Once you done that, go to http://gbrowse.gmod.org/fgb2/gbrowse/arabidopsis. Near the top of the page, there is a link for a tab called "Upload and Share Tracks." Click on that and there is a simple interface for uploading supported files. Clicking on "From a file" will give a normal "browse" button to find the file on your computer. When you select the file and click the upload button it will, it will show a spinner while it uploads, and then give you a status report (the size of the file uploaded, and links to edit the uploaded file and the created configuration). It will also automatically load the track into GBrowse, and clicking on the Browser link will take you back to the browser display. If you see the track, but no features in it, be sure to navigate to where in the genome the features are. Try this link if you don't know where to look:


Going back to the upload tab, you can click the "edit" link for the configuration and see some of the adjustable parameters to make it look different, by changing things like the fill color (bgcolor) or the picture used for the features (glyph). For a list of commonly used parameters, take a look at:


If you run into problems and want to start over, you can use this link:


which will throw away the uploaded file and restore the default settings.

A few comments about the GFF produced this morning

The GFF produced this morning looks like this:

NC_003070.9  cashx_gff    ABRF_Test    1455221 1455257 .    -    .    ABRF_Test;Note Mismatch=0
NC_003070.9  cashx_gff    ABRF_Test    1200379 1200415 .    -    .    ABRF_Test;Note Mismatch=0
NC_003070.9  cashx_gff    ABRF_Test    1170111 1170147 .    -    .    ABRF_Test;Note Mismatch=0
NC_003070.9  cashx_gff    ABRF_Test    1017175 1017211 .    -    .    ABRF_Test;Note Mismatch=0

This is a "flavor" of GFF2 that GBrowse will accept, but doesn't really care for (yes, you may have hurt it's feelings :-)

The problem is that the first entry in the ninth column is identical ("ABRF_Test") and this tells GBrowse that these things should all be grouped together (in fact, that is called the group column in GFF versions before GFF3). As a result, GBrowse draws lines connecting all of these features as though they were all HSPs and part of one big hit in a BLAST result, and this is probably not what is intended. Two ways to improve upon this is to produce slightly different GFF2 or produce GFF3 (which has a better, more clearly defined specification).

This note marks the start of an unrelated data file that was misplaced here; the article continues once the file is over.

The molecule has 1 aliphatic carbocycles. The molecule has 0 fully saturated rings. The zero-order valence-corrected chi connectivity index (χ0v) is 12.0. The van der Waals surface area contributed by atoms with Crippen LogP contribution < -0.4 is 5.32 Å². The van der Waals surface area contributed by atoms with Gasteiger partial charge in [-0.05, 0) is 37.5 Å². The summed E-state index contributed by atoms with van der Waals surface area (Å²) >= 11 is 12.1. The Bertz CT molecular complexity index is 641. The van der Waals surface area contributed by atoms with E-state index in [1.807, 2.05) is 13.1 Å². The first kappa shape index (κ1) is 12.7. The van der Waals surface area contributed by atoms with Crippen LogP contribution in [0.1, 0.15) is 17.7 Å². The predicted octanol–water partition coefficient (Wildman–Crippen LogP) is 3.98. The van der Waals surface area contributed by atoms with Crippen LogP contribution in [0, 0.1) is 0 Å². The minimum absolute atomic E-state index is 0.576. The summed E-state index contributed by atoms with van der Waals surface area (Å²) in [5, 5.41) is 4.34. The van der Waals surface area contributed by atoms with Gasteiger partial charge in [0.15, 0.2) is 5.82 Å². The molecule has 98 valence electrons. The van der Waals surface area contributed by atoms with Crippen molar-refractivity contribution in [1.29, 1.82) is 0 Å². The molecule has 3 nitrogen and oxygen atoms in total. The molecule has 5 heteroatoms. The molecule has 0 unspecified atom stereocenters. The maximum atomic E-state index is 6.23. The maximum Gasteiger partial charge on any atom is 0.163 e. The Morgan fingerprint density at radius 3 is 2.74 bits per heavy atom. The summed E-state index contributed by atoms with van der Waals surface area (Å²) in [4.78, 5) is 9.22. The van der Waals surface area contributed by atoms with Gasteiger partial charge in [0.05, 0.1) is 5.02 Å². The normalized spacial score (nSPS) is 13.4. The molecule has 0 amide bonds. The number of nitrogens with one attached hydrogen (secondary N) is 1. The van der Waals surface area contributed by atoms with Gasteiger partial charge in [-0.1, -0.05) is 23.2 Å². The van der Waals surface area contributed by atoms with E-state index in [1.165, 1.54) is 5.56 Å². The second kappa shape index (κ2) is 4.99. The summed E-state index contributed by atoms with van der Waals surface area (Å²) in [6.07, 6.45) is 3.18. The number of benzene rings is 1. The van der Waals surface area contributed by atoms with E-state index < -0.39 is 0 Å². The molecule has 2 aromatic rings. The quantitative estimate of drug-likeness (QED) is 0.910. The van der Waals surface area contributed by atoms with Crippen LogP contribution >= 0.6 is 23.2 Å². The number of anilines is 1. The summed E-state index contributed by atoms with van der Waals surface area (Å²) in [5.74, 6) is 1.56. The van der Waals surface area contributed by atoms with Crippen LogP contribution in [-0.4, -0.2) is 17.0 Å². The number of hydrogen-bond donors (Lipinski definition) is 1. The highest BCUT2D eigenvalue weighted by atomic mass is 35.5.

NC_003070.9  cashx_gff    ABRF_Test    1455221 1455257 .    -    .    ABRF_Test read1;Note Mismatch=0
NC_003070.9  cashx_gff    ABRF_Test    1200379 1200415 .    -    .    ABRF_Test read2;Note Mismatch=0
NC_003070.9  cashx_gff    ABRF_Test    1170111 1170147 .    -    .    ABRF_Test read3;Note Mismatch=0
NC_003070.9  cashx_gff    ABRF_Test    1017175 1017211 .    -    .    ABRF_Test read4;Note Mismatch=0


  • Added an unique identifier after the "class" (the first word in column nine).


NC_003070.9  cashx_gff    match    1455221 1455257 .    -    .    ID=read1;Note=Mismatch%3D0
NC_003070.9  cashx_gff    match    1200379 1200415 .    -    .    ID=read2;Note=Mismatch%3D0
NC_003070.9  cashx_gff    match    1170111 1170147 .    -    .    ID=read3;Note=Mismatch%3D0
NC_003070.9  cashx_gff    match    1017175 1017211 .    -    .    ID=read4;Note=Mismatch%3D0


  • Third column (type) changed to match, which is a Sequence Ontology term.
  • Ninth column reformated to fit GFF3 specification, including:
    • URL escaping the equals sign in the Note ("%3D" is the code for equals sign).
    • Used unique IDs for each of the reads.
Two BAM files displayed in GBrowse
Finally, the best way to represent this data would be to create a BAM file, which would result in faster rendering, and the ability to show mismatches, like in this screen shot from an E. coli resequencing project. BAM is a binary file format for storing alignment data in a very compact, fast to read way, as part of the SAMtools project.

In addition to showing the individual reads with mismatches highlighted, it will also show coverage plots as density plots (shown in this screen shot) or as xy plots, and will show read pairs, highlighting unpaired reads.

Sharing tracks with other users (customers)

Any track (one that is "part of" the server or uploaded by a user) can be shared with other users, in two different ways. One is to get a URL that can be mailed to a user to click on it and be taken to the same view that the sharer sees, and the other is to "export" the track so that it can be viewed in a GBrowse instance on another server.


To share a track, you can click on the concentric circle icon in the track name (it looks like an RSS feed icon). This will pop up a window that offers two URLs. The first one is the one we are currently interested in. If you copy that url, it can be sent in an email to someone else, can click on it and see the same track you are looking at. The url will look something like this: